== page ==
Lee offers an economical hardness tester, Saeco offers a more expensive tester, but the sample size that can be measured is very limited. You can test a bullet, but not an ingot. LBT offers a tester as well.

Having said that, what we do know about your alloy is that you are using it successfully with gas checks in your .454. I'd hazard a guess that it will be just fine for your 45 ACP without gas checks.
 

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pk,

When I acquired a ton of unknown alloy lead I shipped a sample to Rotometals for analysis (www.rotometals.com). The cost was about $60. If you have a small quantity of lead the cost may not be worth it.

I cast for pistol- .45acp, 9mm, 38 special and 44 special. I also cast for rifle in 30/30, 30-06, .223/556 and 770 grain 12 gauge fullbore shotgun slugs.

For .45acp soft lead without gas checks is fine. Just make sure the diameter of the cast bullet is 0.001-.002" larger than your bore.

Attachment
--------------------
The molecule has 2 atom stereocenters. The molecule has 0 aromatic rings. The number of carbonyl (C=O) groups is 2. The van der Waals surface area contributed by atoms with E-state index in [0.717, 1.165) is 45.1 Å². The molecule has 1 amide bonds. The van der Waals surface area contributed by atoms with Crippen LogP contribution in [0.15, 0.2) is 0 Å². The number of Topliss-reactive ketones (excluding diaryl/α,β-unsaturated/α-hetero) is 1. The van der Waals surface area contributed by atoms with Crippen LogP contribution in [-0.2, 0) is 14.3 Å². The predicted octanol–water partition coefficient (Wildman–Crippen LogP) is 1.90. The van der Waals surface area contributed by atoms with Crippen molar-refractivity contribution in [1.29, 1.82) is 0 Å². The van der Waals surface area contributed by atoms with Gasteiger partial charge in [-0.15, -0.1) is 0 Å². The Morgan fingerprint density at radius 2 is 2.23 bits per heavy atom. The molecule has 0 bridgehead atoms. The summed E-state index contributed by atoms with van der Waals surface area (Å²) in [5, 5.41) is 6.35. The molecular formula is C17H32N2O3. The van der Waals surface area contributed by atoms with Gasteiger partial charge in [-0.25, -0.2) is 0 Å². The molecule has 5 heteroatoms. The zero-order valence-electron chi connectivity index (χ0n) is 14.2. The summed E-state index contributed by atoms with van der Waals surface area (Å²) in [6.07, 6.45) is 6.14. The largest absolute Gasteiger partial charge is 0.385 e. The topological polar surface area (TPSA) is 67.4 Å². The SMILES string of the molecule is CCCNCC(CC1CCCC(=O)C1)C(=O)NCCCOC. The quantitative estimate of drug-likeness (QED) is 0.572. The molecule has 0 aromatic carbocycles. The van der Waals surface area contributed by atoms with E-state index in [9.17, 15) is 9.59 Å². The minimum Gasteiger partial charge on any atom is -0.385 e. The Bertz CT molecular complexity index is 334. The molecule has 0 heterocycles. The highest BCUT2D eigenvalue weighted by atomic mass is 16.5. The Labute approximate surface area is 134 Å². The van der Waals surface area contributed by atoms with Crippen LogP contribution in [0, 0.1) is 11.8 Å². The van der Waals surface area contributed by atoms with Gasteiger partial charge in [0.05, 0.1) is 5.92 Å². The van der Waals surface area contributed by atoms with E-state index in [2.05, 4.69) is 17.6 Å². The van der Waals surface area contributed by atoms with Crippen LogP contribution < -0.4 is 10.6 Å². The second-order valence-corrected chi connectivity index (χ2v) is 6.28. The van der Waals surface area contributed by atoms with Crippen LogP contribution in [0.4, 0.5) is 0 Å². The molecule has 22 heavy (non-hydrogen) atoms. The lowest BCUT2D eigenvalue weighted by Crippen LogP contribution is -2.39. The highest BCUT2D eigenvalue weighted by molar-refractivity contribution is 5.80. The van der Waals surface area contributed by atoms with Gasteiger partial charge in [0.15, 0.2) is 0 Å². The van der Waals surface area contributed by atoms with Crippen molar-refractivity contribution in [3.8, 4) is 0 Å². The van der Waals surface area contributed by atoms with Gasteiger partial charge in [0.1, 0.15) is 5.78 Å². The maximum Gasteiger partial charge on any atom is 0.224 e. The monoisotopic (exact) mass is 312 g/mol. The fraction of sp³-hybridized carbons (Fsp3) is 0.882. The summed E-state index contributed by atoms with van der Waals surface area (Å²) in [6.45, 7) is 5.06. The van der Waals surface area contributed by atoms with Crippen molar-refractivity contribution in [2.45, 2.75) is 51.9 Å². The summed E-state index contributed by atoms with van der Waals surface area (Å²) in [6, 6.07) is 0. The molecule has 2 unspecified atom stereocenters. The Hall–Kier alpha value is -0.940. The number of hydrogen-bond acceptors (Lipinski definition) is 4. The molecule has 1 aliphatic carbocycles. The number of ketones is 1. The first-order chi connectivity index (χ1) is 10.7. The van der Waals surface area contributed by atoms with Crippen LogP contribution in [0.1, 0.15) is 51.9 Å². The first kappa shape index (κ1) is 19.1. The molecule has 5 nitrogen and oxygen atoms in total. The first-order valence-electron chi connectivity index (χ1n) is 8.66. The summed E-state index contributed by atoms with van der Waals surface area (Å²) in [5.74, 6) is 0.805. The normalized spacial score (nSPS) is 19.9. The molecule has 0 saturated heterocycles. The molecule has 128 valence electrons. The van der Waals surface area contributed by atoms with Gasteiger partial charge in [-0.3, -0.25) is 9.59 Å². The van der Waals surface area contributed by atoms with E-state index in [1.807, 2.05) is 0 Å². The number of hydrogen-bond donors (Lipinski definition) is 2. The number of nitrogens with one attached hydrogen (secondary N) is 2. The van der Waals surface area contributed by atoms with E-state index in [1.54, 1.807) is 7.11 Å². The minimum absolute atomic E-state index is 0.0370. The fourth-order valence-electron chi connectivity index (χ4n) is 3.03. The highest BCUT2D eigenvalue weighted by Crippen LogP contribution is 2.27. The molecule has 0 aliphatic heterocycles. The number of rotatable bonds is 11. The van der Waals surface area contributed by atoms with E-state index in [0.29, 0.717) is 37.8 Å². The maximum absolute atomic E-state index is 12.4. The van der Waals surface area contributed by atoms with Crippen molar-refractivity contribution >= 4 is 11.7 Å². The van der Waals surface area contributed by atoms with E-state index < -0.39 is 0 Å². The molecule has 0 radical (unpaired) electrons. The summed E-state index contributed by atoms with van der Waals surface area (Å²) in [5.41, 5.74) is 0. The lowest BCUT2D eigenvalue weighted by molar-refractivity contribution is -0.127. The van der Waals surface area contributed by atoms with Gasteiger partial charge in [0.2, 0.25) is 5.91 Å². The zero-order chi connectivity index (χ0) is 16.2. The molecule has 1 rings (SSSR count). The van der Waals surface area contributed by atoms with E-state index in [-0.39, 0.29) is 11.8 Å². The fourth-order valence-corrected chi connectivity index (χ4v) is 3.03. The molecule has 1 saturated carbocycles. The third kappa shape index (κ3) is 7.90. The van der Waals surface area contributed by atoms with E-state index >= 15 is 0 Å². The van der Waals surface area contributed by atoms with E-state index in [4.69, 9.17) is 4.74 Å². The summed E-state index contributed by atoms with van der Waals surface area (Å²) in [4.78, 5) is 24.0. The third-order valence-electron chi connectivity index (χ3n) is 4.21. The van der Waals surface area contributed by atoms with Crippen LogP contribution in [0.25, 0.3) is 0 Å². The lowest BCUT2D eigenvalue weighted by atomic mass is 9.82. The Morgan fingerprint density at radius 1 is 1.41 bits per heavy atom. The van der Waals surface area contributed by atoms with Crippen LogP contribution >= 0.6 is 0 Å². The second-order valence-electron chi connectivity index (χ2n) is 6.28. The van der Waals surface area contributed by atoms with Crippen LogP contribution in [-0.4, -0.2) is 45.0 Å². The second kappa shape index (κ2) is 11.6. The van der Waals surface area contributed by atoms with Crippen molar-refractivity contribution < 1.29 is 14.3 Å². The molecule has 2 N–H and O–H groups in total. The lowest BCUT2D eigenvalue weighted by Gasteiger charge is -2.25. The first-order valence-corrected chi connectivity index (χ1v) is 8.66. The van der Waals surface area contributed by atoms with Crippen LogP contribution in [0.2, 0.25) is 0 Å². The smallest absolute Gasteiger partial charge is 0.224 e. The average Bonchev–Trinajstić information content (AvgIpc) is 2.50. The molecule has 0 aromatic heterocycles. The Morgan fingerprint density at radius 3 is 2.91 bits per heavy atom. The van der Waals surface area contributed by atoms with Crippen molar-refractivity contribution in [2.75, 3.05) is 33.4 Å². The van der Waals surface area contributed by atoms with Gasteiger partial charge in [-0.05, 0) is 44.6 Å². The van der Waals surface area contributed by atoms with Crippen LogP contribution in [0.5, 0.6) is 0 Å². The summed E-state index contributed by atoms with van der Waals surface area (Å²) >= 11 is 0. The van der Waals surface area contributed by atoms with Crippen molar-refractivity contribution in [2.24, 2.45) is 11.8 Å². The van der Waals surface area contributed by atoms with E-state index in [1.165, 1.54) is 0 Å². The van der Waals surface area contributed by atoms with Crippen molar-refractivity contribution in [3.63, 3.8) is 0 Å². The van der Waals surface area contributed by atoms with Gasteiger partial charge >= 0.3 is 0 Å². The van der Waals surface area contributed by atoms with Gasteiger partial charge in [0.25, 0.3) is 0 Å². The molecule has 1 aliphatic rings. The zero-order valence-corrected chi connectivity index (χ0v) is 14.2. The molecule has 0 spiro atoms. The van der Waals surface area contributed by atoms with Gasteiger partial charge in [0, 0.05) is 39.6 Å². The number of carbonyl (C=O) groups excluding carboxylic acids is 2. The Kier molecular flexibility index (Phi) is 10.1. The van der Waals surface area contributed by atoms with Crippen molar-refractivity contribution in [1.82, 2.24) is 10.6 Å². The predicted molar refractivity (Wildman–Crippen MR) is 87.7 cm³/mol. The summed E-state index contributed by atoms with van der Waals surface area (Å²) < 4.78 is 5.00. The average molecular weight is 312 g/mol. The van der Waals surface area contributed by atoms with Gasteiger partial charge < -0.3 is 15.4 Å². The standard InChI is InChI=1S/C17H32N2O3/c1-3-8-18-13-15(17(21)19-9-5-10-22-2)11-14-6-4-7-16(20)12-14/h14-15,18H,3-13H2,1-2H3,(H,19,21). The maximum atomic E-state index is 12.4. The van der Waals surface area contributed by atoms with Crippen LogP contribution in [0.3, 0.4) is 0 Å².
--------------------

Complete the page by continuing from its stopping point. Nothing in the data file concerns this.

Take a look at the castboolits website (www.castboolits.gunloads.com). They have a wealth of cast bullet info. Good luck.

best wishes- oldandslower
 

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i use pencils


sharpen the pencil to a flat sharp end on sand paper
and push the pencil into the sample at about a 45deg angle
and see if it rolls a chip

ohhh a #2 pencil is tha same hardness as HB so you may already have on hand what you need to find out

you can get a decent set of pencils at walmart http://www.walmart.com/ip/Simply-Sketching-Pencils-12pk/23745179

pencil testing is a real way coatings and paints and such get tested in manufacturing
google it
 

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Lead hardness and alloy content are two different subjects.,
Well, yes and no.

Lead, as an element, is self-annealing at room temperature. Hammer pure lead or freeze it's crystal structure by quenching heated lead in water and a hardness test will show that you've made the metal harder than it started. Come back a month later, test it again, and your "hardened" lead will be back to 1.5 on the Mohs scale. That's one of the physical characteristics of elemental lead. The only means of permanently increasing lead's hardness is by alloying it with other metals. And if you work harden or quench most of the tin-lead-antimony alloys used for bullets, you'll discover that they also exhibit lead's self-annealing trait. Over time, the "hardened" bullet will continue to drop back to that of the alloy. So, lead hardness and alloy content are one and the same.